Written by Claire Cafritz Carr, Esq.
Edited by Rachel A. Riordan, Esq.
A new workers’ compensation law recently passed in Virginia will go into effect on July 1st and will impact employers and carriers at the outset of a work related accident.
The new law is §65.2-601.2 and it provides that once an employee files a claim for benefits under §65.2-601 (addressing the time limit for filing a claim) the Commission shall issue an order to the employer to advise the employee within 30 days whether the claim will be accepted or denied and the reasons for any denial.
If a decision can’t be made due to a lack of information, the specific information required to make a decision must be provided. The notice to the employee can be sent to the employee by email if he or she consents. Here is the link to the statute: https://lis.virginia.gov/cgi-bin/legp604.exe?201+ful+CHAP1086+pdf
§ 65.2-601.2. Notice to employee of employer’s intent.
A. Whenever an employee makes a claim pursuant to § 65.2-601, the Commission shall order the employer to advise the employee, within 30 days following the date of such order, whether the employer (i) intends to accept the claim, (ii) intends to deny the claim, or (iii) is unable to determine whether it intends to accept or deny the claim because the employer lacks sufficient information from the employee or a third party to make such determination. If the employer responds that it intends to deny the claim, the response shall provide reasons therefor. If the employer responds that it is unable to determine whether it intends to accept or deny the claim because it lacks sufficient information from the employee or a third party to make such determination, the response shall identify the additional information that the employer needs from the employee or a third party in order to make such determination.
B. The employer’s response to the order shall be considered a required report for the purposes of § 65.2-902.
C. The employer’s response to the order shall not be considered part of the hearing record.
D. employer may, if the employee consents, send any response required by this section to the
employee by email.
Because the initiating event for issuance of the new 30 Day Order is “the employee making a claim pursuant to § 65.2-601,” it is presumed that the employee must first file his or her claim with the Commission before the 30 Day Order will be issued. Simply providing notice to the employer of the work injury or intent to make a claim for benefits does not appear to trigger the issuance of the 30 Day Order by the Commission.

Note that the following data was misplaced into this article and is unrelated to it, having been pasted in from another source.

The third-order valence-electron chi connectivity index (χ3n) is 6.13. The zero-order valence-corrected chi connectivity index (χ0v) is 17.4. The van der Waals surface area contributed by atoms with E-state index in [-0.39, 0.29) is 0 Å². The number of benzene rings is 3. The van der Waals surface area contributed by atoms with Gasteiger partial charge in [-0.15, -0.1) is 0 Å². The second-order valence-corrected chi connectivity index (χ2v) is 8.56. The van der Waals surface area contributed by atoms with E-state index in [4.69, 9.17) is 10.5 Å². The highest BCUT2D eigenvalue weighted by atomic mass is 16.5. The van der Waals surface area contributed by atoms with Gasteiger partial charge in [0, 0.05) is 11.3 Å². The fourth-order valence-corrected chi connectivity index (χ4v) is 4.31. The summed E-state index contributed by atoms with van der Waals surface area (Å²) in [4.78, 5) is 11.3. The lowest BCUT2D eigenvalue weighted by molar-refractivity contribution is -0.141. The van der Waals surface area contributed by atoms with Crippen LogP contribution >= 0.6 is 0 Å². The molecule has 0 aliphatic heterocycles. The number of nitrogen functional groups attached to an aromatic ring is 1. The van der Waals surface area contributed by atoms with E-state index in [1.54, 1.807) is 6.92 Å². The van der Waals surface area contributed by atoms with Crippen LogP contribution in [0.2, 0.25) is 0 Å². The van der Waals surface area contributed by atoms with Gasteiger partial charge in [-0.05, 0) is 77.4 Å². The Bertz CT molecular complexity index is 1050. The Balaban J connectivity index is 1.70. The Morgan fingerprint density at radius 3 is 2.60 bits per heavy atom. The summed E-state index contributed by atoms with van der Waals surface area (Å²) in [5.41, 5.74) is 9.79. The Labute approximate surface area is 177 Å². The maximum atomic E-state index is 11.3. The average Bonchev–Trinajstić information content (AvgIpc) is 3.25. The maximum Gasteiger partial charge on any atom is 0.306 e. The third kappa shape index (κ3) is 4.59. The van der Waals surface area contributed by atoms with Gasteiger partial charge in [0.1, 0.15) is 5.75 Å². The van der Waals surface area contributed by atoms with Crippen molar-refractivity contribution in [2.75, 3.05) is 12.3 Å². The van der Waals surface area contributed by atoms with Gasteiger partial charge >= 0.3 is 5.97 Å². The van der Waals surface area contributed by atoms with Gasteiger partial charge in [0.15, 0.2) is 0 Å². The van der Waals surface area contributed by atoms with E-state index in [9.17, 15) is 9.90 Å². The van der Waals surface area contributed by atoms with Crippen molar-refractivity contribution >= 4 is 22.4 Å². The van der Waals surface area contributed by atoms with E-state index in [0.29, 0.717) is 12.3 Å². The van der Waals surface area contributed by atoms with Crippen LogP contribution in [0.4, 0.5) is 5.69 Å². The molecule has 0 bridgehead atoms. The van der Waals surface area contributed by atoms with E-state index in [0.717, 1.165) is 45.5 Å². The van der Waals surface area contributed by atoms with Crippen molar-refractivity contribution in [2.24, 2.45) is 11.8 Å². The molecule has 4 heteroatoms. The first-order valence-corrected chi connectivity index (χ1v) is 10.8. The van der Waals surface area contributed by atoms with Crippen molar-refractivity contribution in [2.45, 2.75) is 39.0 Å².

Additionally, the language of the statute specifically states that the Commission shall order the employer to provide the response to the employee and that the employer shall inform the employee of the decision regarding its claim. The statute is silent on whether the Commission will be sending the carrier a copy of the 30 Day Order issued to the employer, or whether the carrier or TPA may even respond on the Employer’s behalf. The statute does state that the notice to the employee is a report required under § 65.2-902. That section states that any employer, insurance carrier, self-insurer, group self-insurance association, or TPA which fails to make any required report can be fined between $500 to $5,000. We assume, therefore, that a carrier or TPA can also be held responsible for the employer’s failure to respond to the 30 Day Order and that they can also respond on behalf of the employer.
Our recommendation is that carriers and TPAs alert their insured employers of this new law and advise them to be on the lookout for a 30 Day Order after July 1st and forward them to the carrier/TPA to coordinate a response. Inasmuch as the presumed intent of the legislation is to keep the employee informed of how his claim is being handled, we expect that so long as the intent of the law is fulfilled it will be sufficient for the notice to come from an entity acting on the employer’s behalf such as the carrier, TPA or defense counsel.
This new 30 Day Order will not take the place of the 20 Day Order. The employer’s response under the new law goes directly to the employee, while the response to the 20 Day Order goes to the Commission as well. The response to the 20 Day Order alerts the Claims Department of the Commission whether the claim should be routed to the hearing docket or to the Awards Department in anticipation of agreement forms being submitted. When a claim is being denied, the employer/carrier’s response to the 20 Day Order does not bind the employer to the specific reasons for denial identified on the Response Form. They are permitted to raise additional defenses or drop the reason initially included on the 20 Day Order response form. We expect the same policy will apply to this new notice to the employee mandated by the 30 Day Order.
If you have any questions pertaining to this new legislation, please feel free to call our Workers’ Compensation Practice Group at (804) 320-6300 or email our department head, Claire Cafritz Carr, at Claire.Carr@kpmlaw.com.